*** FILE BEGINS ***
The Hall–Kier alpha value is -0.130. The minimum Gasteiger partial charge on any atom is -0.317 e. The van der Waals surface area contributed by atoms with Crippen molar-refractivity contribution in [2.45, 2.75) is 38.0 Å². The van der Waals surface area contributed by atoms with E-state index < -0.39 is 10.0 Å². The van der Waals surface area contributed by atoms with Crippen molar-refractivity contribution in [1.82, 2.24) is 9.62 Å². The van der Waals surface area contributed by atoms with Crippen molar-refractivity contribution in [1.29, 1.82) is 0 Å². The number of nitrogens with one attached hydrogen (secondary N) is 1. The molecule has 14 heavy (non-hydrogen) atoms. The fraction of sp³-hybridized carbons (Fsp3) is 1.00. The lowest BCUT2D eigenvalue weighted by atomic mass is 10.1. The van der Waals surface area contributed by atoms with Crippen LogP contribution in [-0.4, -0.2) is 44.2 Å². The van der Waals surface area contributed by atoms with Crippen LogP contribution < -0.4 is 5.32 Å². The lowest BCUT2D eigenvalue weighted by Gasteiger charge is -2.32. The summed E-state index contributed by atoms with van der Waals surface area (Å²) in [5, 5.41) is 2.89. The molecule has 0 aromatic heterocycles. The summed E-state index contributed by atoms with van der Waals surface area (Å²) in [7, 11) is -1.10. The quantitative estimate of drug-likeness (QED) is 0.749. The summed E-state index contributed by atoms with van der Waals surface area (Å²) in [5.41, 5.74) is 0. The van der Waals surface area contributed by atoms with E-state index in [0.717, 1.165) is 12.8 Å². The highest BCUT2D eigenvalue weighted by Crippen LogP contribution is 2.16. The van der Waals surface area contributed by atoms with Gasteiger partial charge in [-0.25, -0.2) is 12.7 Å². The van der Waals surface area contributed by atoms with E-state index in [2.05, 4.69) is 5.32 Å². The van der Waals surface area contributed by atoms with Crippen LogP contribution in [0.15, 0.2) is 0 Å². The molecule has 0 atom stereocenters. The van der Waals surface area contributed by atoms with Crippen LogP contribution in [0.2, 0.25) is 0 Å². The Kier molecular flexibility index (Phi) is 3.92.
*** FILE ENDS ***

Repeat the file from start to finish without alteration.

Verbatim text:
The Hall–Kier alpha value is -0.130. The minimum Gasteiger partial charge on any atom is -0.317 e. The van der Waals surface area contributed by atoms with Crippen molar-refractivity contribution in [2.45, 2.75) is 38.0 Å². The van der Waals surface area contributed by atoms with E-state index < -0.39 is 10.0 Å². The van der Waals surface area contributed by atoms with Crippen molar-refractivity contribution in [1.82, 2.24) is 9.62 Å². The van der Waals surface area contributed by atoms with Crippen molar-refractivity contribution in [1.29, 1.82) is 0 Å². The number of nitrogens with one attached hydrogen (secondary N) is 1. The molecule has 14 heavy (non-hydrogen) atoms. The fraction of sp³-hybridized carbons (Fsp3) is 1.00. The lowest BCUT2D eigenvalue weighted by atomic mass is 10.1. The van der Waals surface area contributed by atoms with Crippen LogP contribution in [-0.4, -0.2) is 44.2 Å². The van der Waals surface area contributed by atoms with Crippen LogP contribution < -0.4 is 5.32 Å². The lowest BCUT2D eigenvalue weighted by Gasteiger charge is -2.32. The summed E-state index contributed by atoms with van der Waals surface area (Å²) in [5, 5.41) is 2.89. The molecule has 0 aromatic heterocycles. The summed E-state index contributed by atoms with van der Waals surface area (Å²) in [7, 11) is -1.10. The quantitative estimate of drug-likeness (QED) is 0.749. The summed E-state index contributed by atoms with van der Waals surface area (Å²) in [5.41, 5.74) is 0. The van der Waals surface area contributed by atoms with E-state index in [0.717, 1.165) is 12.8 Å². The highest BCUT2D eigenvalue weighted by Crippen LogP contribution is 2.16. The van der Waals surface area contributed by atoms with Gasteiger partial charge in [-0.25, -0.2) is 12.7 Å². The van der Waals surface area contributed by atoms with E-state index in [2.05, 4.69) is 5.32 Å². The van der Waals surface area contributed by atoms with Crippen LogP contribution in [0.15, 0.2) is 0 Å². The molecule has 0 atom stereocenters. The van der Waals surface area contributed by atoms with Crippen LogP contribution in [0.2, 0.25) is 0 Å². The Kier molecular flexibility index (Phi) is 3.92.